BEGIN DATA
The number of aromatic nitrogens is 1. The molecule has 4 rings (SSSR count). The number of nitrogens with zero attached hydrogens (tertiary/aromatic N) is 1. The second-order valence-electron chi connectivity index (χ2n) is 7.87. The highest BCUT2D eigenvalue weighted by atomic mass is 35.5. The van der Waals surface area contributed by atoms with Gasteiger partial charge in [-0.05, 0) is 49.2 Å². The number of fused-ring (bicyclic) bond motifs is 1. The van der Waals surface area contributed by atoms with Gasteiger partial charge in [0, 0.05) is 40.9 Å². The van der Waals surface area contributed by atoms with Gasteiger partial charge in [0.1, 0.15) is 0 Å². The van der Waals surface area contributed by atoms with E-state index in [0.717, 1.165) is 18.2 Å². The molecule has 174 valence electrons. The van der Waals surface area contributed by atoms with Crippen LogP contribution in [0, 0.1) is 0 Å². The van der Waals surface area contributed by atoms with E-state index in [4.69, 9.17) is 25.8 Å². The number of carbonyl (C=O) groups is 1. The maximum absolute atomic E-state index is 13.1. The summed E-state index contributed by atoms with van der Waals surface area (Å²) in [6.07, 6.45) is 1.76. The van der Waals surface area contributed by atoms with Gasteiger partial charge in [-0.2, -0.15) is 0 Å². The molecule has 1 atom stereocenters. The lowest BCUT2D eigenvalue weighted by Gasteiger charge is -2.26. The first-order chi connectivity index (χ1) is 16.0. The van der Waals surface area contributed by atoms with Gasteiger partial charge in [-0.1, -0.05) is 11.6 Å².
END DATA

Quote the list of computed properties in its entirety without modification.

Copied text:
The number of aromatic nitrogens is 1. The molecule has 4 rings (SSSR count). The number of nitrogens with zero attached hydrogens (tertiary/aromatic N) is 1. The second-order valence-electron chi connectivity index (χ2n) is 7.87. The highest BCUT2D eigenvalue weighted by atomic mass is 35.5. The van der Waals surface area contributed by atoms with Gasteiger partial charge in [-0.05, 0) is 49.2 Å². The number of fused-ring (bicyclic) bond motifs is 1. The van der Waals surface area contributed by atoms with Gasteiger partial charge in [0, 0.05) is 40.9 Å². The van der Waals surface area contributed by atoms with Gasteiger partial charge in [0.1, 0.15) is 0 Å². The van der Waals surface area contributed by atoms with E-state index in [0.717, 1.165) is 18.2 Å². The molecule has 174 valence electrons. The van der Waals surface area contributed by atoms with Crippen LogP contribution in [0, 0.1) is 0 Å². The van der Waals surface area contributed by atoms with E-state index in [4.69, 9.17) is 25.8 Å². The number of carbonyl (C=O) groups is 1. The maximum absolute atomic E-state index is 13.1. The summed E-state index contributed by atoms with van der Waals surface area (Å²) in [6.07, 6.45) is 1.76. The van der Waals surface area contributed by atoms with Gasteiger partial charge in [-0.2, -0.15) is 0 Å². The molecule has 1 atom stereocenters. The lowest BCUT2D eigenvalue weighted by Gasteiger charge is -2.26. The first-order chi connectivity index (χ1) is 16.0. The van der Waals surface area contributed by atoms with Gasteiger partial charge in [-0.1, -0.05) is 11.6 Å².